Moscow Mule

The cool-kid cocktail of 1940s Hollywood.

Born from a long lineage of ginger beer-based buck cocktails, this mixed drink featuring vodka, ginger beer and lime juice was created in the early 1940s. There is some dispute about the exact origins of the recipe, but most accounts credit an alcohol-fueled meeting between John G. Martin, an executive at the company that bottled the then-unknown Smirnoff, and Jack Morgan, owner of the Cock ‘n’ Bull bar in Hollywood and ginger beer producer. Together, the pair dreamed up an easy-to-make drink using their underperforming products and gave it a funny name (“Moscow” is a nod to vodka’s Russian roots) for catchy marketing. After a lull during World War II, growing popularity in Hollywood and ads for “Mule Parties” featuring celebrities such as Woody Allen helped raise the profile of this drink in the United States—as well as that of vodka, which would go on to supplant gin and whiskey as the country’s most popular spirit. Tradition dictates this drink should be served in a copper mug (some origin myths account for a third friend who needed to offload said mugs) though highballs or Collins glasses are suitable replacements.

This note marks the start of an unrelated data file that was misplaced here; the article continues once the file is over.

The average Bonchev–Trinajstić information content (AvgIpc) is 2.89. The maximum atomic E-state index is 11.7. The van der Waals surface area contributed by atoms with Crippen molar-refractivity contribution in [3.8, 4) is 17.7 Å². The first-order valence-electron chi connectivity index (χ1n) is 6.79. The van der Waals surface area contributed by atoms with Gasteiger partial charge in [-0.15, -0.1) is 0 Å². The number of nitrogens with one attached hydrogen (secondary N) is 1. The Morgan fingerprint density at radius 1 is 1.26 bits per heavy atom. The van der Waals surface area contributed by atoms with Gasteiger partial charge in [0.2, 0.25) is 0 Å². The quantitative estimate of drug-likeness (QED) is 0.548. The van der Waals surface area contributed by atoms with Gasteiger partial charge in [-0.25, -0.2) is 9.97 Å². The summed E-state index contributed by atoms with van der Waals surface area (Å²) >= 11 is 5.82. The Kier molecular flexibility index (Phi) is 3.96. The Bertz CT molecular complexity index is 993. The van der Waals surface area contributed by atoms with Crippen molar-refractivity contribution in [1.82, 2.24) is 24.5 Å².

Serving: 1

  • 2 ounces vodka
  • 3/4 ounce lime juice
  • 4 ounces ginger beer (preferably Fever Tree of Fentimans)

Garnish: lime wheel

  1. Add vodka and lime juice to a Collins, highball or copper mule mug (if you're fancy enough to own one).
  2. Top with crushed or cracked ice.
  3. Top with ginger beer and swizzle gently to mix.
  4. Garnish with a lime wheel.